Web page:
NEWARK — It was one week after a man broke into a Millburn home and attacked a woman. The violent June 21, 2013 assault attracted attention after video from a "nanny cam" was released, showing the attack.
The FBI in Newark had contacted Millburn police and offered their help, and now the bureau's authority proved worthwhile, an FBI special agent testified in court Tuesday.
"We had the authority to cross state lines," the agent testified. On June 28, 2013, after checking two locations in New Jersey, the agents went to another address, a New York City apartment building, and there in the lobby they arrested the suspect, Shaun Custis, 45, of Newark.
The special agent, who spent 10 years assigned to the Violent Crime Task Force in FBI's Newark Office, is now working out of the bureau's office in Washington, D.C.
He flew into Newark yesterday to testify at the Custis' trial. Because of the agent's current assignment, the Essex County Prosecutor's Office requested that his name be withheld.
Custis is charged with attempted murder, robbery, burglary and related offenses for allegedly punching the woman, kicking her and ultimately throwing her down the basement stairs, all while her 3-year-old daughter sat nearby on the living-room couch and her 18-month-old son was asleep in an upstairs bedroom.
The video showing the beating has been at the center of the trial.
Custis' attorney, Essex County Deputy Public Defender John McMahon, argued the video does not clearly depict the assailant's face.
Essex County Assistant Prosecutor Jamel Semper said witnesses who are familiar with Custis had seen the video and identified him as the assailant in statements to the police.
On Tuesday, Semper had the FBI agent describe how he and investigators from Essex County, assisted by FBI agents in New York, apprehended Custis in the lobby of the apartment building, and then went to the apartment of a woman in the building where Custis had been staying.
The agent identified photographs of men's clothing found in the apartment, including a pair of white sneakers similar to the ones the attacker is seen wearing in the video. The agent also identified a shirt and jeans found in the apartment.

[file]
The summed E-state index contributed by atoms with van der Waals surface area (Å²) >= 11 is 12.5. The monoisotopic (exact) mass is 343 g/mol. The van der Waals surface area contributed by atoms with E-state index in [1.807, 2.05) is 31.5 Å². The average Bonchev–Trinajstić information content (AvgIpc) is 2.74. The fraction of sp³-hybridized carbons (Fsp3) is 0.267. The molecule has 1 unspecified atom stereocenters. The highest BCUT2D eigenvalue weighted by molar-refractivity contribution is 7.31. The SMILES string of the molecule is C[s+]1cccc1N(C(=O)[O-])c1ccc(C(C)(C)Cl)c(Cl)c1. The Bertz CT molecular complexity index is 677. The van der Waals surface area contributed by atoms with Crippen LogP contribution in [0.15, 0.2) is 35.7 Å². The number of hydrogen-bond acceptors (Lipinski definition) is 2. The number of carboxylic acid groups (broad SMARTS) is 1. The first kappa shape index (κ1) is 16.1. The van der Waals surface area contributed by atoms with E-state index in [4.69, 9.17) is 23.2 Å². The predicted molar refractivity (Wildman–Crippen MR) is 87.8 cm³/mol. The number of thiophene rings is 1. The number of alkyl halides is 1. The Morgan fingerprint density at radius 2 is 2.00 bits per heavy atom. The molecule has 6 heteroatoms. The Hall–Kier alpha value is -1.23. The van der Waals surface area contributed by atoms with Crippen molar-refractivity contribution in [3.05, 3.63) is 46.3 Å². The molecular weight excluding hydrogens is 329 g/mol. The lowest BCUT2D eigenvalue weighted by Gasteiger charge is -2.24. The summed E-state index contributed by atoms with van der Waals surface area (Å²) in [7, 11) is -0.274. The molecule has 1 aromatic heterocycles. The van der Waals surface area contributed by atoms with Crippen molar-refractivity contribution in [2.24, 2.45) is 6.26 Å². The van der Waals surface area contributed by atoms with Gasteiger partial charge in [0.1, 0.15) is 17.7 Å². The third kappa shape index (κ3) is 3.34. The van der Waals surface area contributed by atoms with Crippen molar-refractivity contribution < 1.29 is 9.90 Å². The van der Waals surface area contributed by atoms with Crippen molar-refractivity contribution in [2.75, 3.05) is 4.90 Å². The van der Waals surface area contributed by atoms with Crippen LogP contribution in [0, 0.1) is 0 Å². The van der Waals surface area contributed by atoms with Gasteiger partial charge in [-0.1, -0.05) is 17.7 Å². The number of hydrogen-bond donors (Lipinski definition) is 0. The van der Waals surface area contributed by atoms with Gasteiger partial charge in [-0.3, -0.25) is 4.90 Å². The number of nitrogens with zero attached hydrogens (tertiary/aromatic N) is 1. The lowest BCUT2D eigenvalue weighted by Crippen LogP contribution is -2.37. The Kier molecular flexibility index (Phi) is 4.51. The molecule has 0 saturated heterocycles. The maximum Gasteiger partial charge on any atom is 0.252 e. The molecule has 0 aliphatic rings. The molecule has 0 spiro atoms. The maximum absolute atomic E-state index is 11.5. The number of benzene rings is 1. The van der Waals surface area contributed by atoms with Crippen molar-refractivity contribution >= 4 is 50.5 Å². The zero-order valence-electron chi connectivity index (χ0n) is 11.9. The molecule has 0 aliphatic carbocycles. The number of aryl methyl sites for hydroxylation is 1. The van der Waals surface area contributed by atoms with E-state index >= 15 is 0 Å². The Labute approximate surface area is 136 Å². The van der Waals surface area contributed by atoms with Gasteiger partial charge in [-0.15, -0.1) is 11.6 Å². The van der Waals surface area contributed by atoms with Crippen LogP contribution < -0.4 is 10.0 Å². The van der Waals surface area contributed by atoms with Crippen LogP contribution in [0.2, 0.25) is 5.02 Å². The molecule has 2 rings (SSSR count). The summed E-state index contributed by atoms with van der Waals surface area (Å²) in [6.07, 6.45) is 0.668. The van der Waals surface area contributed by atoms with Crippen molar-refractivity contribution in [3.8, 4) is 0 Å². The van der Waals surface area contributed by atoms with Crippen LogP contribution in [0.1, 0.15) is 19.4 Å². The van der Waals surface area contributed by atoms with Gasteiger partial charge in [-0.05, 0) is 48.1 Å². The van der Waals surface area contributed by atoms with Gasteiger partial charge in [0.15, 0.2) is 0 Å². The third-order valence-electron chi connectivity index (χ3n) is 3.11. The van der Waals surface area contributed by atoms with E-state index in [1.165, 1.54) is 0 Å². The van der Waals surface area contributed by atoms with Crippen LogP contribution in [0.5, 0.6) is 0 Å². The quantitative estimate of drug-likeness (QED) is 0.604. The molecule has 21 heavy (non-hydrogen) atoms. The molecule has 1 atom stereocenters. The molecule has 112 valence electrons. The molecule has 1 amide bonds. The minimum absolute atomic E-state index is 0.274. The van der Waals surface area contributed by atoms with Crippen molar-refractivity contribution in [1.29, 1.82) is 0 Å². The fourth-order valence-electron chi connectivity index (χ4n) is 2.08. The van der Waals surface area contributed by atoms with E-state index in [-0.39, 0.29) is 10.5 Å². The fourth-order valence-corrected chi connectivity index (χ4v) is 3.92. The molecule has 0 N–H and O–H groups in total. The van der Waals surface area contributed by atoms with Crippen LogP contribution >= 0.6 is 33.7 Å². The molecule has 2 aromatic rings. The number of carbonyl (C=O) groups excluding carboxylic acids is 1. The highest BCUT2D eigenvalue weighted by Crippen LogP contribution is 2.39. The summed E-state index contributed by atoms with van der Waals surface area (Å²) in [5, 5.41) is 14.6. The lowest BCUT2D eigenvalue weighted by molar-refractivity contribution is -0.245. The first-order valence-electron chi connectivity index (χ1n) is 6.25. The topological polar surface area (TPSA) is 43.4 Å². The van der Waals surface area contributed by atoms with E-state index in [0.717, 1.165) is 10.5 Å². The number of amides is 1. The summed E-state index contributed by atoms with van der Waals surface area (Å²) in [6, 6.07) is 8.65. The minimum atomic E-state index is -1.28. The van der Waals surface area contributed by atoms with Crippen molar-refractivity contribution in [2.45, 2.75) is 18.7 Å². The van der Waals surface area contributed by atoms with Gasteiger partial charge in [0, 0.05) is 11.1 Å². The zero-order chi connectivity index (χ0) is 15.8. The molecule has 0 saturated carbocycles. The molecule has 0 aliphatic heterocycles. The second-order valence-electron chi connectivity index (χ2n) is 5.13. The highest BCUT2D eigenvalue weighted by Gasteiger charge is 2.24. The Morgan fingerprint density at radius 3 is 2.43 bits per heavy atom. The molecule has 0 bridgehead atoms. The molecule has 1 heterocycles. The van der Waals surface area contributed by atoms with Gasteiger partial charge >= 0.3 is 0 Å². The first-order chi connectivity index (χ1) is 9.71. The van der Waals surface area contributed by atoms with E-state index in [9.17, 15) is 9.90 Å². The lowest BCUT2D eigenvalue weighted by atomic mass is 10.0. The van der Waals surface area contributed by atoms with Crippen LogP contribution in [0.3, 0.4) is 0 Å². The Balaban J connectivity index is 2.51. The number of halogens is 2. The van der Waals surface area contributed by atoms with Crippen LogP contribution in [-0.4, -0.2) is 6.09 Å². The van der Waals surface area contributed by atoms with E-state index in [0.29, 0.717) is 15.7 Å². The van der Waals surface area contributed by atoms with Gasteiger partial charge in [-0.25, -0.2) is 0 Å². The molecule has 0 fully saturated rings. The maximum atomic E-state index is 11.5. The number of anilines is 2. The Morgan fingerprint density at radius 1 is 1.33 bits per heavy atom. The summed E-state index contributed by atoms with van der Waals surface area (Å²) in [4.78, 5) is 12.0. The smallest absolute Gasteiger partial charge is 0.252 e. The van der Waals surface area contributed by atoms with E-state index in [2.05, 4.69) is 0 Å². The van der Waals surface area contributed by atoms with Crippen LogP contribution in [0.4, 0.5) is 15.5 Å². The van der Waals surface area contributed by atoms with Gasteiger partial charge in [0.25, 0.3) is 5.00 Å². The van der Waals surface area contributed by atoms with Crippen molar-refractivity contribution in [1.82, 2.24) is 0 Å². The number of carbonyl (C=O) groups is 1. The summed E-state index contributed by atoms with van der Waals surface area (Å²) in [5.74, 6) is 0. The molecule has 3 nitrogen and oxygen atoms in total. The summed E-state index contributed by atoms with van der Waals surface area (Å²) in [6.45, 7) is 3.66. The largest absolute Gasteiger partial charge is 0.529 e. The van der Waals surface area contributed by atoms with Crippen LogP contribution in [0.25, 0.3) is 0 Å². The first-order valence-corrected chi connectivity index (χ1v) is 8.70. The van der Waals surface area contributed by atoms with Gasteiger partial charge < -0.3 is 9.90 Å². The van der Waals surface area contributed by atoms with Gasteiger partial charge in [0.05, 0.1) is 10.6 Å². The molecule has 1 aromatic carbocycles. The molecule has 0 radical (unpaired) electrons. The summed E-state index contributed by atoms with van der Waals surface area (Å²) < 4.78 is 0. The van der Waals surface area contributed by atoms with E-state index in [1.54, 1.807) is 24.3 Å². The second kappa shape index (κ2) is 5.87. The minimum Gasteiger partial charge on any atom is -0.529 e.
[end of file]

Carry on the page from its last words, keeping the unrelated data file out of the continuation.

Semper, in his opening statement, said DNA tests determined that blood on Custis' jeans had come from the victim of the attack.
Under cross-examination from McMahon, the agent said he was in the apartment but it was other investigators who admitted he was not in the apartment when other investigators photographed the men's clothing and collected the clothing for evidence.
The trial before Superior Court Judge Ronald Wigler is scheduled to resume Thursday.
Tom Haydon may be reached at [email protected] Follow him on Twitter @Tom_HaydonSL. Find NJ.com on Facebook.
Our editors found this article on this site using Google and regenerated it for our readers.
Budget aims to restart job plan
NASA study in Hawaii paving way for human travel...
George H.W. Bush remains in intensive care with...
Trump Treasury pick Mnuchin facing criticism...
Target makes big push into soccer marketing
Finally, an explanation of strange African 'fairy...
Several homes evacuated after bomb threat reported...
Accused cop killer Markeith Loyd scheduled to...
Mild run of weather ahead in N.J.
A new Wawa could replace this iconic Route 22...
Remains of missing New Jersey man found in North...
In their words: Why Lehigh Valley women are marching...
|Russia Hacking Scandal: Programmer Stanislav Lisov Detained In Spain At FBI’s Request, Russian Media Says|
|Who Is Sonny Perdue? Donald Trump Expected To Name Former Georgia Governor As Agriculture Secretary For His Cabinet|